You can also use the Visual State Manager (VSM) to create Visual States in Blend using the States panel. These Visual States make use of Storyboards to control the Visual States. You then hook up these States to user actions by dragging Behaviors (pre-defined actions written in code-behind)onto objects on the Artboard or Blend's Objects and Timeline panel (a panel that provides a textual representation of objects in your Visual Tree). You can also fire these Visual States from code-behind in both Blend and Visual Studio.
When you develop visually in Blend code is written for you in the XAML file of the UserControl. This XAML can be written by hand in both Blend and Visual Studio but this can be both time consuming and laborious. Further, it would be nearly impossible to create some objects by hand such as a very complex Path object. For this type of development Blend is essential.
Most often the designer works in Blend doing things visually while the developer works in Visual Studio doing things in code-behind. This workflow is fuzzy and can overlap with some designers jumping into Visual Studio at times and some developers using Blend at times.
The tools in Blend are much like those that designers are used to from working with popular design programs such as Adobe's Photoshop, Illustrator and Fireworks. A designer can create vector graphics right inside of Blend or use tools like Expression Design to create the graphics and move them into Blend. Further, Photoshop and Illustrator files can be directly imported into Blend via the importer interface.
Blend now includes a Data panel where data can be imported from Silverlight data objects created in Visual Studio, from XML or from Sample Data that is shipped with Blend. Blend also includes an interface for doing complex DataBinding.
While coding is usually done in Visual Studio Blend does have an editor for code. The editor now even includes Intellisense which attempts to figure out what you are trying to do in code and then tries to auto-complete the code for you. Intellisense is also available for coding XAML in Blend as well.
Blend also has panels for: all of the files in the application, called the Projects panel; all of the Resources available to the application, called the Projects panel; We will go over all of the panels in Blend in the Blend IDE Refcard.
Now that you know what Silverlight is and what Blend is I think it is time that we create your first Silverlight application and I show you what we can do. In this example I am going to go over only what to do, not why or how we are doing it. We will go over the why's and how's in later Refcardz; this example is merely meant to show you that you can easily and quickly do some very cool things with Blend in Silverlight. With that, open Blend and let's get started.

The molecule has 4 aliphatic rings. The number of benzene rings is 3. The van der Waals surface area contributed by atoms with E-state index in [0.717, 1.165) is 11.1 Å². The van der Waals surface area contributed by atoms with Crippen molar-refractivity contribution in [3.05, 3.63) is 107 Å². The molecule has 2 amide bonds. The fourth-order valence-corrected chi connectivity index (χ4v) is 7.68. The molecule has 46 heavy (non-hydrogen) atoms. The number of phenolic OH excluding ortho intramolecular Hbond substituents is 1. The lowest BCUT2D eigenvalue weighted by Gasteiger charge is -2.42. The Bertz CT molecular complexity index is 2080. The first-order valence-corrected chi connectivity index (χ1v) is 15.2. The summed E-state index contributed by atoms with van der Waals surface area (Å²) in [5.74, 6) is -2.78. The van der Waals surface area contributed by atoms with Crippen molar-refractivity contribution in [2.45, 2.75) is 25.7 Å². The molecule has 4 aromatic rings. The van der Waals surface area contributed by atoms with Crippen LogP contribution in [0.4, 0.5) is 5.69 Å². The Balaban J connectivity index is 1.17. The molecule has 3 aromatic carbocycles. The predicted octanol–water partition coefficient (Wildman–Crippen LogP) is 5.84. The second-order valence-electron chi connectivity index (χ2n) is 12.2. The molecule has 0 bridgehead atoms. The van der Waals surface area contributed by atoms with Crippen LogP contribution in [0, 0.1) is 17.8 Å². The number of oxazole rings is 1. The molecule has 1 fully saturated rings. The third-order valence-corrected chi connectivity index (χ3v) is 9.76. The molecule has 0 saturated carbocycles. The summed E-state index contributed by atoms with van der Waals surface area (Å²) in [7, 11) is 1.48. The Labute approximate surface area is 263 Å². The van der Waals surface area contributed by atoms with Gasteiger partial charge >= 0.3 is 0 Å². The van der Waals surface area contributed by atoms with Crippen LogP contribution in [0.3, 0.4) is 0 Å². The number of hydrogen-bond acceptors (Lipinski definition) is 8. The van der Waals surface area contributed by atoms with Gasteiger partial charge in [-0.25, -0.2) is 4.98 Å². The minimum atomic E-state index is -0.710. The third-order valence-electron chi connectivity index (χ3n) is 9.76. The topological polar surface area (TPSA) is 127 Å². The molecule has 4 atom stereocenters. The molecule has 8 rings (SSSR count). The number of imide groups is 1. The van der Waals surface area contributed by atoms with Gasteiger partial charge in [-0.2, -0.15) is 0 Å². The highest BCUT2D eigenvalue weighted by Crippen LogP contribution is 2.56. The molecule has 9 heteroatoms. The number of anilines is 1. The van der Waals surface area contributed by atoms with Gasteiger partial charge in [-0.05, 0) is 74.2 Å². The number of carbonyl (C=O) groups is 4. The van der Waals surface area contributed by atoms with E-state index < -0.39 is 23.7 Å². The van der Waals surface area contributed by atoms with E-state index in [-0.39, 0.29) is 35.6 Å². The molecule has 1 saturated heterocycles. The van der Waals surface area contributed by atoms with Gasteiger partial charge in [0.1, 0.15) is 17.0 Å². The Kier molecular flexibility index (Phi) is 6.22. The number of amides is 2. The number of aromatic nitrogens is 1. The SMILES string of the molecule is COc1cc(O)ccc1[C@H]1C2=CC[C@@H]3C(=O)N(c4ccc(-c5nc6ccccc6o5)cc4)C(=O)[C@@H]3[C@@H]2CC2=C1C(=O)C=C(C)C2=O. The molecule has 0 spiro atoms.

Figure 1-1: Create a new Silverlight project named MyFristSLApp.
Figure 1-2: The TextBlock tool.
Figure 1-3: A default TextBlock.
Figure 1-4: Change the front to 20.
Figure 1-5: Drag your TextBlock to the center of the artboard.
Figure 1-6: Convert the TextBlock to a Path.
Figure 1-7: Release the Compound Path.
Now you will notice that each of your letters is now its very own Path. Now we can manipulate each individual letter of “Hello World”. Let's do that now.
Figure 1-8: Select all letters.
Figure 1-9: Move the letters off to the right of the artboard.
Now we can make a Storyboard that will make the letters fly into the screen.
Figure 1-10: Click the New Storyboard button.
Figure 1-11: Name the new Storyboard SlideInLetters.
Figure 1-12: Move your playhead out to one second.
Figure 1-13: Move the last letter “d” to the artboard.
Figure 1-14: With the playhead at 2 seconds move in your second to last letter.
When you have completed your Timeline should look like what I have in Figure 1-15.
Figure 1-15: Your Storyboard Timeline should look like this.
Now that we have created the Storyboard you can close it by clicking the Close Storyboard button like I am doing in Figure 1-16. Then Click F6 to exit the animation mode.
Figure 1-16: Close the Storyboard.
Now all we need to do it to trigger the Storyboards to start when the application loads. To do this we are going to use a Behavior.
Figure 1-17: Find the ControlStoryboardAction Behavior.
Figure 1-18: Drag the Behavior onto the [UserControl] in the Objects and Timeline panel.
Figure 1-19: Change the EventName to Loaded.
Figure 1-20: Change the Storyboard property to the Storyboard we created earlier.
Now hit F4 to run the application and you will see a browser open and run our SlideInLetters Storyboard. See Figure 1-21.
Figure 1-21: Our Silverlight application running in a browser.
You can see my application here:
This DZone Refcard provided a brief introduction to SIlverlight 4 and how Blend is used to develop Silverlight applications. You should now have the building blocks you need to grow as a Silverlight developer. For further information on Microsoft Silverlight and Expression Blend please visit the following sites: Silverlight.net, Learn Expression Blend, Download Silverlight and Download Expression Blend.